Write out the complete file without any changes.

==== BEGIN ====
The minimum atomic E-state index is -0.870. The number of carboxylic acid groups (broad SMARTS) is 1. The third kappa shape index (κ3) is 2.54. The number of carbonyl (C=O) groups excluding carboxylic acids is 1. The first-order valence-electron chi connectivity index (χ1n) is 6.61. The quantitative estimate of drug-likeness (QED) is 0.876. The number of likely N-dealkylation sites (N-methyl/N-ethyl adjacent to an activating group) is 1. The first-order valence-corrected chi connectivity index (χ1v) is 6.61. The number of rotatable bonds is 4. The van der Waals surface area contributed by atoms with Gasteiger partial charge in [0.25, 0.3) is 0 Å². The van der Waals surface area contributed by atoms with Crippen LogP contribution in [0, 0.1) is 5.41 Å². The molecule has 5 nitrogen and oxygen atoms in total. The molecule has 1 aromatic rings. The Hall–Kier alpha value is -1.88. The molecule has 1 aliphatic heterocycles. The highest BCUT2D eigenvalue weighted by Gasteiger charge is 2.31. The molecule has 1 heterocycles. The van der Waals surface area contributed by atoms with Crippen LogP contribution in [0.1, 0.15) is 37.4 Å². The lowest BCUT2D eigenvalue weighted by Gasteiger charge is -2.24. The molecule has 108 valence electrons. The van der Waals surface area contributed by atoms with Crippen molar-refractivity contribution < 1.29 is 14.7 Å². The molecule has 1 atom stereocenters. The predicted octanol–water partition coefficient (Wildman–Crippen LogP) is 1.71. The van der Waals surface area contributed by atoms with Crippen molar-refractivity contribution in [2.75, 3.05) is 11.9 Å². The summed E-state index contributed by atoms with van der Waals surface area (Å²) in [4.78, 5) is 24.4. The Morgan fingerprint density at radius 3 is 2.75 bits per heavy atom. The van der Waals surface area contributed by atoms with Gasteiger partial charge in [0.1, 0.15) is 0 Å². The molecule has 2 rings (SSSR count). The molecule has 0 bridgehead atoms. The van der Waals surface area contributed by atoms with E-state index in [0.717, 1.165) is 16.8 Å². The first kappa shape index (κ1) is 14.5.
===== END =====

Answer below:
The minimum atomic E-state index is -0.870. The number of carboxylic acid groups (broad SMARTS) is 1. The third kappa shape index (κ3) is 2.54. The number of carbonyl (C=O) groups excluding carboxylic acids is 1. The first-order valence-electron chi connectivity index (χ1n) is 6.61. The quantitative estimate of drug-likeness (QED) is 0.876. The number of likely N-dealkylation sites (N-methyl/N-ethyl adjacent to an activating group) is 1. The first-order valence-corrected chi connectivity index (χ1v) is 6.61. The number of rotatable bonds is 4. The van der Waals surface area contributed by atoms with Gasteiger partial charge in [0.25, 0.3) is 0 Å². The van der Waals surface area contributed by atoms with Crippen LogP contribution in [0, 0.1) is 5.41 Å². The molecule has 5 nitrogen and oxygen atoms in total. The molecule has 1 aromatic rings. The Hall–Kier alpha value is -1.88. The molecule has 1 aliphatic heterocycles. The highest BCUT2D eigenvalue weighted by Gasteiger charge is 2.31. The molecule has 1 heterocycles. The van der Waals surface area contributed by atoms with Crippen LogP contribution in [0.1, 0.15) is 37.4 Å². The lowest BCUT2D eigenvalue weighted by Gasteiger charge is -2.24. The molecule has 108 valence electrons. The van der Waals surface area contributed by atoms with Crippen molar-refractivity contribution < 1.29 is 14.7 Å². The molecule has 1 atom stereocenters. The predicted octanol–water partition coefficient (Wildman–Crippen LogP) is 1.71. The van der Waals surface area contributed by atoms with Crippen molar-refractivity contribution in [2.75, 3.05) is 11.9 Å². The summed E-state index contributed by atoms with van der Waals surface area (Å²) in [4.78, 5) is 24.4. The Morgan fingerprint density at radius 3 is 2.75 bits per heavy atom. The van der Waals surface area contributed by atoms with Gasteiger partial charge in [0.1, 0.15) is 0 Å². The molecule has 2 rings (SSSR count). The molecule has 0 bridgehead atoms. The van der Waals surface area contributed by atoms with E-state index in [0.717, 1.165) is 16.8 Å². The first kappa shape index (κ1) is 14.5.